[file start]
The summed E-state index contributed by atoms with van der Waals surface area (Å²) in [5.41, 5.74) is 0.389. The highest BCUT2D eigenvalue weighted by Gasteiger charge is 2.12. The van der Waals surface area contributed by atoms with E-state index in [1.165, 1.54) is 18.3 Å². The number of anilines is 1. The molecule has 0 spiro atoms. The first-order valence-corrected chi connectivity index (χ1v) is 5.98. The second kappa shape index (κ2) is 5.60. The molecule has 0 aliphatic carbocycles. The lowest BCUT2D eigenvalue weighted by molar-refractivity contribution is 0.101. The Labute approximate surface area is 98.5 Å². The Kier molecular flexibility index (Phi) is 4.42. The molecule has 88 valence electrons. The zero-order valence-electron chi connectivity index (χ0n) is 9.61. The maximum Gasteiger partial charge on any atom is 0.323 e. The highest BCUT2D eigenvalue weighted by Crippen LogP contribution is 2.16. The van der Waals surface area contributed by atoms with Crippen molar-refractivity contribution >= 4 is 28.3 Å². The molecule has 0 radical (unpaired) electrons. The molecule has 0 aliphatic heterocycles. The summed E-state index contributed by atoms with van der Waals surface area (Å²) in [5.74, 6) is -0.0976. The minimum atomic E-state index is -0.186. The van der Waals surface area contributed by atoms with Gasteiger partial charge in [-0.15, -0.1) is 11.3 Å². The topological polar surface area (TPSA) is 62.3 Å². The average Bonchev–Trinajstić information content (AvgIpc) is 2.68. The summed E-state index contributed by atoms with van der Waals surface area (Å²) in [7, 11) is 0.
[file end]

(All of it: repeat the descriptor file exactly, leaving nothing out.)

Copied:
The summed E-state index contributed by atoms with van der Waals surface area (Å²) in [5.41, 5.74) is 0.389. The highest BCUT2D eigenvalue weighted by Gasteiger charge is 2.12. The van der Waals surface area contributed by atoms with E-state index in [1.165, 1.54) is 18.3 Å². The number of anilines is 1. The molecule has 0 spiro atoms. The first-order valence-corrected chi connectivity index (χ1v) is 5.98. The second kappa shape index (κ2) is 5.60. The molecule has 0 aliphatic carbocycles. The lowest BCUT2D eigenvalue weighted by molar-refractivity contribution is 0.101. The Labute approximate surface area is 98.5 Å². The Kier molecular flexibility index (Phi) is 4.42. The molecule has 88 valence electrons. The zero-order valence-electron chi connectivity index (χ0n) is 9.61. The maximum Gasteiger partial charge on any atom is 0.323 e. The highest BCUT2D eigenvalue weighted by Crippen LogP contribution is 2.16. The van der Waals surface area contributed by atoms with Crippen molar-refractivity contribution >= 4 is 28.3 Å². The molecule has 0 radical (unpaired) electrons. The molecule has 0 aliphatic heterocycles. The summed E-state index contributed by atoms with van der Waals surface area (Å²) in [5.74, 6) is -0.0976. The minimum atomic E-state index is -0.186. The van der Waals surface area contributed by atoms with Gasteiger partial charge in [-0.15, -0.1) is 11.3 Å². The topological polar surface area (TPSA) is 62.3 Å². The average Bonchev–Trinajstić information content (AvgIpc) is 2.68. The summed E-state index contributed by atoms with van der Waals surface area (Å²) in [7, 11) is 0.